On 17 August 2017, Swope Supernova Survey 2017a (SSS17a) was discovered as the optical counterpart of the binary neutron star gravitational wave event GW170817. We report time-series spectroscopy of SSS17a from 11.75 hours until 8.5 days after merger. Over the first hour of observations the ejecta rapidly expanded and cooled. Applying blackbody fits to the spectra, we measure the photosphere cooling from 11000(+3400,-900) Kto 9300(+300,-300) K, and determine a photospheric velocity of roughly 30% of the speed of light. The spectra of SSS17a begin displaying broad features after 1.46 days, and evolve qualitatively over each subsequent day, with distinct blue (early-time) and red (late-time) components. The late-time component is consistent with theoretical models of r-process-enriched neutron star ejecta, whereas the blue component requires high velocity, lanthanide-free material.

2017, Sci, 358, 1574 / NASA/ADS / Science 16 Oct 2017, eaaq0186

[1] About GW170817

The last day at Valparaiso

By grigoris | Filed in Astronomy

I think it had everything:

– waking up early to go to the bank,
– then go to the university and finalize some aspects of my talk (as a final contribution),
– go for lunch with the whole group,
– return to the university,
– to say goodbye to people,
– do the presentation,
– materialize a long-postponed discussion,
– show/discuss a script,
– buy some small gifts on the way home,
– where I just dropped my things,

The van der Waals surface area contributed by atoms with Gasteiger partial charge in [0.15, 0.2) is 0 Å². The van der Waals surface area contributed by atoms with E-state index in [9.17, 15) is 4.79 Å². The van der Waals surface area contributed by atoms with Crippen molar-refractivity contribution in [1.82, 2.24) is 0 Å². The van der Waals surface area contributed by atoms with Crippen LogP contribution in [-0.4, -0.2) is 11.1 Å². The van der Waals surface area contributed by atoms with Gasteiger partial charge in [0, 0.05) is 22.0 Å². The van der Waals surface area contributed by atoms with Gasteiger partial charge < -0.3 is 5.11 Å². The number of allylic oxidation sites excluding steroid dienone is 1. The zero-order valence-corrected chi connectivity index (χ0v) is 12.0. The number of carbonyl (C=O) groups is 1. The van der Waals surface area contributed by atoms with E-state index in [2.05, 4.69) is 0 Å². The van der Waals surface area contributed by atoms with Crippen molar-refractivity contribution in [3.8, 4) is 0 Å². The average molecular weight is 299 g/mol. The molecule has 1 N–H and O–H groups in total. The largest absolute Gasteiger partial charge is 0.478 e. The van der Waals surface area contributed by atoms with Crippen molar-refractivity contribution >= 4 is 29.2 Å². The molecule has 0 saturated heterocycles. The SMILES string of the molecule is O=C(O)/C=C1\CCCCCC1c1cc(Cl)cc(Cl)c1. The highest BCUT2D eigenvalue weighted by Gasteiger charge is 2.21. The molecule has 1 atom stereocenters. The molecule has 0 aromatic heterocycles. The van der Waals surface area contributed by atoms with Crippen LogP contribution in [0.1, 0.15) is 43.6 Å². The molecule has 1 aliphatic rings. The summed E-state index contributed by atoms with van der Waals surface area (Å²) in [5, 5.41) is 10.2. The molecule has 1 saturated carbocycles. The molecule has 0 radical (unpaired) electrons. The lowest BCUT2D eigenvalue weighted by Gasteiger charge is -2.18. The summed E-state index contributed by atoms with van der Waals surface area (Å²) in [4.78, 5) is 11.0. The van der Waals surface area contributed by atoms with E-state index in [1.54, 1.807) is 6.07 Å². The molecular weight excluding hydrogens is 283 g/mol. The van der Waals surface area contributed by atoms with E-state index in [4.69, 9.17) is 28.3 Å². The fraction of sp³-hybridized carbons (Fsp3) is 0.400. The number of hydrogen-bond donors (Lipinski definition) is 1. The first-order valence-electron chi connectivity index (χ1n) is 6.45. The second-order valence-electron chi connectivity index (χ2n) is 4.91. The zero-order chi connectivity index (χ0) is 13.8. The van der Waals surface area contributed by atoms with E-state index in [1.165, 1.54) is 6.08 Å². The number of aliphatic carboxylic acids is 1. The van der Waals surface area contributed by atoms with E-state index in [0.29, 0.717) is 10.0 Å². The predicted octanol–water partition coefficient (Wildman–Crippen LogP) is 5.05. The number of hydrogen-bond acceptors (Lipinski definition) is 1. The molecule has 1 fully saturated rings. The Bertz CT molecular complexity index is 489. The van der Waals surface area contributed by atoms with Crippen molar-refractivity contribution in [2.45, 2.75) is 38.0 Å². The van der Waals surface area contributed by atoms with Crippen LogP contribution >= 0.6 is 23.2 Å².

– to go to an outreach talk (in spanish),
– to continue for the last drinks with all the friends from the university,
– say farewell to all,
– return home to take a shower
– and rest a bit,
– to finally think of today
– and write this post.

Definitely not the most typical day, but it isn’t after all. It is strange as I remember my first days in Valpo, almost 9 months before. It was short but nevertheless a very full experience and I loved it all. I have only a couple of days to spend at Santiago before the final departure on Thursday, to head to Greece. A process ends but another starts.

For lunch with the group (clockwise from left): Ignacio Araya, Michel Cure, Lydia Cidale, Maxi Haucke, Catalina Arcos, Alex Gormaz, and me (I do not smile because I really couldn’t keep my eyes open due to the Sun!)
[Photo by Ignacio]

A memory from Valparaiso.
Gracias a tod@s por todo!
[Photo by Michel]

A short talk for IFA-UV Monday meetings

By grigoris | Filed in Astronomy